Python Tuples

Tuples are similar to lists with one distinction, tuples are immutable. Immutable means you cannot change items of a tuple (you cannot add new items, you cannot remove items or change values of existing items). You can use tuples to create a constant collection of items.

You can create a tuple you using parentheses instead of square brackets.

departments = ("sales", "marketing", "services")

# tuples are used to create constant collections

Tuple Containing One Value

To create a tuple containing only one value, type your value inside parenthesis. After your value, you should put a comma to create a valid tuple.

To create an empty tuple, you should just open and close parenthesis.

count = (5,)
# count variable is a tuple containing one value (5)
# If you omit comma, type of count variable will be int
# instead of tuple

empty_tuple=()
# just open and close parenthesis to create an empty tuple

Accessing Items in a Tuple

You can access items in tuples similar to lists. Type the index of the item you want to access inside square brackets.

colors = ("red", "blue", "yellow")
print("First item of colors tuple is : " + colors[0])

# First item of colors tuple is : red

Updating Items in a Tuple

You cannot update items in a tuple, because tuples are immutable. If you try to update an item, you will get an error.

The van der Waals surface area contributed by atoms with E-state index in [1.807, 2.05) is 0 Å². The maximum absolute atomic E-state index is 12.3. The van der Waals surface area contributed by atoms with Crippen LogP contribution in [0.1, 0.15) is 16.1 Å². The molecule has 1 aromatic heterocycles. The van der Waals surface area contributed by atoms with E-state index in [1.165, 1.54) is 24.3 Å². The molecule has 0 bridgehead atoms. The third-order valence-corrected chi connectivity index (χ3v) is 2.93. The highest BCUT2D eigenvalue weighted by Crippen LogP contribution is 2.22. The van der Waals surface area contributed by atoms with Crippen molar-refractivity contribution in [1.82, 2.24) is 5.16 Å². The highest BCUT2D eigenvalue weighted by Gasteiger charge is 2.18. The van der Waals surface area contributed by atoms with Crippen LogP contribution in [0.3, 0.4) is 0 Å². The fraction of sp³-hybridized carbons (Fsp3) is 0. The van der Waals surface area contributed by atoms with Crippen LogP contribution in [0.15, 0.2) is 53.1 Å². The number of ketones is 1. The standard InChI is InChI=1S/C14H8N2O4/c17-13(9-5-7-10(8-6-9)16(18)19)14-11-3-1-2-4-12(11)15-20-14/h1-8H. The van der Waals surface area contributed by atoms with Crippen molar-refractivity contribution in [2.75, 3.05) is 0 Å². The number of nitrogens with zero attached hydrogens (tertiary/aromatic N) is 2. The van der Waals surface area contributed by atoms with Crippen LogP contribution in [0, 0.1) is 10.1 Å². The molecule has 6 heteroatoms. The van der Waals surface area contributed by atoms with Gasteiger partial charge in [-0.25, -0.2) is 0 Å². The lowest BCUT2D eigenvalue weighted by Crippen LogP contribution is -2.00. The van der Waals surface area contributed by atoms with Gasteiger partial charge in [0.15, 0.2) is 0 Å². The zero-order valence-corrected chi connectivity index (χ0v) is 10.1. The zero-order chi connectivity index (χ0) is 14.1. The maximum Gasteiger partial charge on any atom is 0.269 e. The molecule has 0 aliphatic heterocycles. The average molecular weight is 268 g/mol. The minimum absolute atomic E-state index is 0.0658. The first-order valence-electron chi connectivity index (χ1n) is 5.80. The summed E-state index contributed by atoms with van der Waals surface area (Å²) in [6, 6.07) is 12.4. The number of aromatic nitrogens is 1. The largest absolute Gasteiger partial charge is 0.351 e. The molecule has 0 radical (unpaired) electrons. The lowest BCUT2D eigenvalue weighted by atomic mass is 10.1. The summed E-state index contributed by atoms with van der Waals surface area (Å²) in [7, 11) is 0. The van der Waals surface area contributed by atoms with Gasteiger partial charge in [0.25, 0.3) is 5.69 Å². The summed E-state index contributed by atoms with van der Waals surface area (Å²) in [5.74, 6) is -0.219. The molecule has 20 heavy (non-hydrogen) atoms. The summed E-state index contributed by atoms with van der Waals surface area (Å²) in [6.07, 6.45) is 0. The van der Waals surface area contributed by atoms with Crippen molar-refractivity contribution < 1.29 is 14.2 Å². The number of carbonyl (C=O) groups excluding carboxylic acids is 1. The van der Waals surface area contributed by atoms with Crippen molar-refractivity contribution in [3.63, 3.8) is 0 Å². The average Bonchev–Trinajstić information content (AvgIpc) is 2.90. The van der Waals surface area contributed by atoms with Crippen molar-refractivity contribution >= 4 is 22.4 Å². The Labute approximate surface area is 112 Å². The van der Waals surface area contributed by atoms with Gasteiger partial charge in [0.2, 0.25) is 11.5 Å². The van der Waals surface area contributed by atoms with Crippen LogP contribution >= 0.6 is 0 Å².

colors = ("red", "blue", "yellow")
colors[0] = "green"

# You cannot update items in tuples.
# This assignment statement gives the following error:
# TypeError: 'tuple' object does not support item assignment

Tuples are designed to create immutable collections. Still, there is a way to update an item. First, convert your immutable tuple to a mutable list. Then, update the item and convert it back to a tuple.

colors = ("red", "blue", "yellow")
listColors = list(colors)
listColors[0] = "green"
colors = tuple(listColors)

# New tuple is  : ("green", "blue", "yellow")

Slicing

Slicing in tuples is similar to slicing in lists. Specify the start index and end index of your slice. Start index is inclusive, end index is exclusive.

colors = ("Red", "Blue", "Yellow", "Green", "Orange")
print(colors[1:4])

# ["Blue", "Yellow", "Green"]
# start index is 1 ("Blue") (inclusive)
# end index is 4 ("Orange") (exclusive)

Iterating a Tuple

To iterate items in a tuple, you can use a for loop.

colors = ("red", "blue", "yellow")
for color in colors:
  print("color is : " + color)

# prints:
# color is : red
# color is : blue
# color is : yellow

Adding/Removing Items

You cannot add/remove items in tuples since tuples are immutable and cannot be changed. If you need a dynamic collection of items you should use lists.

Checking Item for Existence

To check the existence of an item in a tuple, you can use IN membership operator.

colors = ("red", "blue", "yellow")
if "red" in colors:
   print("red is in colors tuple.")
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